Ask yourself: do you have any friends or relatives this facility will help?
Do you have grandchildren that may need this type of facility?
If your family considered moving back to Randolph, and they have children, do you believe a quality Child Development Center would be a necessity?
The need for childcare has been identified as a community need in every survey that has been done. The components for attracting new families have no particular order, but the first priority for any family is the welfare of their children.
Nebraska families remain in the top 10 percent of families where both parents work. The work of women at home as diminished to a point where her career value is greater in bringing home family insurance benefits and an income. Nebraska continues to be a state where the Work Ethic is instilled in each man and woman. Below is a table illustrating the amount of salary needed to earn the same dollar purchase power between 1986 and 2016. Not just the diluted earning power, but also the acute need for health insurance make it necessary for farm and city wives alike to seek employment. To see what has happened to earning power over the past 30 years, see the purchasing power calculator below:
The school and community are committed to providing a Child Development Center. Their approach to the Center has a great possibility of keeping your taxes lower in the future if this is a nonprofit instead of a tax demanded or required Rule 11 approach.
The school’s larger commitment is remodeling existing space. The renovations to the facility are upgrades for already scheduled new windows and also include improvements for new bathrooms that are also needed. The amount of tax dollars being used for the facility continue to belong to the school district and are a one-time expense of tax dollars. This commitment of tax dollars is money spent with a chance of a great return on the dollar over the years.
A Child Development Center can help keep present families in Randolph and bring in new families. New residents can provide an additional tax base through extra real estate taxes, personal property tax, and sales tax. We are asking businesses and individuals for financial help through a tax-deductible contribution so this Child Development Center does not ever become an ongoing tax obligation.
There is no guarantee for any business’s success. This business has a great chance for success because the facility will offer early child development, which is extremely important for discipline, behavior, and academic success.
There is a profound need in our area specifically because of our proximity to Norfolk, Wayne, and Yankton, all of which are commuter job markets. The school facility is the most suitable in town for space to grow, a playground, gym—and most important—security.
This is a public/private venture, if structured correctly, can be very successful. As a nonprofit, your donations can be received on a tax-deductible basis. The hourly rate for care has been established to not be competitive with existing private daycares and will keep the facility running for many years into the future.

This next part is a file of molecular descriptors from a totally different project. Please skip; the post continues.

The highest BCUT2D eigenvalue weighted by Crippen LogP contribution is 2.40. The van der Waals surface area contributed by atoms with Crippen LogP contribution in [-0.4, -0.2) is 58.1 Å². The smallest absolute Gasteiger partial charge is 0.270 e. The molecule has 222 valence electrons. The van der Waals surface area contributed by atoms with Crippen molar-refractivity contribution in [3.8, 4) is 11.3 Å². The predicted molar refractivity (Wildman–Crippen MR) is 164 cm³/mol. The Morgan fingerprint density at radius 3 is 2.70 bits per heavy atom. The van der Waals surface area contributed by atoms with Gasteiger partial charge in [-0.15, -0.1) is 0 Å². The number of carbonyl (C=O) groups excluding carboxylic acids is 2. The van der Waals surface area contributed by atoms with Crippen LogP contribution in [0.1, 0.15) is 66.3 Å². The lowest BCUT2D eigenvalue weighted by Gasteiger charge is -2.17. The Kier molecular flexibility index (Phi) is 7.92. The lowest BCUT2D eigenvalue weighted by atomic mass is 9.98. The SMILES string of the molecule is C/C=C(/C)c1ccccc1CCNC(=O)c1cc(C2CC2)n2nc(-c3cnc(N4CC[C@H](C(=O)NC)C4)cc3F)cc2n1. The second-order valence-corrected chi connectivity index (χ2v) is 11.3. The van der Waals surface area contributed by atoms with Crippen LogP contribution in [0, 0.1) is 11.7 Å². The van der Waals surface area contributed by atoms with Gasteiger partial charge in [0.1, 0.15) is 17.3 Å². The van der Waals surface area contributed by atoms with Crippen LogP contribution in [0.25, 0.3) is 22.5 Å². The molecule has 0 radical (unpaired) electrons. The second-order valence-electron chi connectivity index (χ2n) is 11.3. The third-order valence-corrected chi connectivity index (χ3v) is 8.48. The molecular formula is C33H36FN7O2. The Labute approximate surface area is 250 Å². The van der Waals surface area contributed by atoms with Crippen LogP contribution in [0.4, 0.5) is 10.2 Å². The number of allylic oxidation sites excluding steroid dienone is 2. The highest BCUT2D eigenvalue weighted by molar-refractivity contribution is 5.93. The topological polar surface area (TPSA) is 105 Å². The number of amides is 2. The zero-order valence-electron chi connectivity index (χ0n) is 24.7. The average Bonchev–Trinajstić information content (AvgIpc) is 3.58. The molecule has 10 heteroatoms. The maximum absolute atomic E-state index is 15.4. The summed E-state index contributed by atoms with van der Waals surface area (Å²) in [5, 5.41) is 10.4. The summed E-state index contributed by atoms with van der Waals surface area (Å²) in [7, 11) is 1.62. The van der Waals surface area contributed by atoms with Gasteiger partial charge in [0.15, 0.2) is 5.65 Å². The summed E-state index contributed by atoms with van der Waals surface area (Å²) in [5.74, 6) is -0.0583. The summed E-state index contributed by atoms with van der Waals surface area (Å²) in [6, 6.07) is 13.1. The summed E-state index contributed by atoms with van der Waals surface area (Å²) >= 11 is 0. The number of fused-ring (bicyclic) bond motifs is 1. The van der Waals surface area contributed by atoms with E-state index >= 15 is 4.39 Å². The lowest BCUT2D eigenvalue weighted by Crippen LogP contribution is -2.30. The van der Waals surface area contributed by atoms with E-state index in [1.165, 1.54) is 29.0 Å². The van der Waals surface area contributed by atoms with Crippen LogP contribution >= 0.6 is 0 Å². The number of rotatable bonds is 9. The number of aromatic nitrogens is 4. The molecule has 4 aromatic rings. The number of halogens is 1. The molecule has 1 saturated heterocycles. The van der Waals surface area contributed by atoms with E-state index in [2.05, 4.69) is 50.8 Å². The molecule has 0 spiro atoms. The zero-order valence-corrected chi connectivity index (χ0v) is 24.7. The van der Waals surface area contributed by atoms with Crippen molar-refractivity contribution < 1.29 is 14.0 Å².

The family structure in the 21st century has changed dramatically. It is now a necessity in most households for both parents to work just to cover the normal expenses—rent or house payments, car payment, health insurance, uncovered health costs, food, clothing, utilities, along with upkeep on the home and care, and emergency expenses.
It would be ideal to have one parent at home to provide the daily care, but that has become extremely difficult with basic living costs rising faster than wages. “Paying it forward,” is not necessarily for just today’s needs but also for the future generations that we need to grow our town.
The community has options to create additional homes and rentals with new construction. Tax increment financing is in place to help new construction of homes, building of retirement facilities have been discussed that could entice seniors to move into a more convenient maintenance free environment.
This could free up more homes and living space can be erected, but without an adequate Child Development Program our community will lose workers, families, and children.
Here is a final thought on housing: The surveys for childcare needs indicated that a significant number of families that commute to Randolph from nearby communities will also use the facility. There is no better way to attract new families like these than to introduce their children early on to our Blue Ribbon elementary school program housed in the same building.
For two reasons that young families are already painfully aware:
A large part of any community’s heart and soul is their school. Without a strong school and learning environment, a town loses its ability to attract families with children. It loses its future.
To stay viable a school needs enrollment—it needs children. Children are not a readily renewable resource. We must constantly work to attract parents with a child.
If a school declines or closes in a community, 3 things happen:
Think about surrounding towns that have lost their schools and the effect it has on their community. If one values their community at all, the first place to start working is in welcoming new babies and children.
Conclusion: This is not an easy project. Uninformed voices may not realize that many of the assets to attract families are already paid for and available: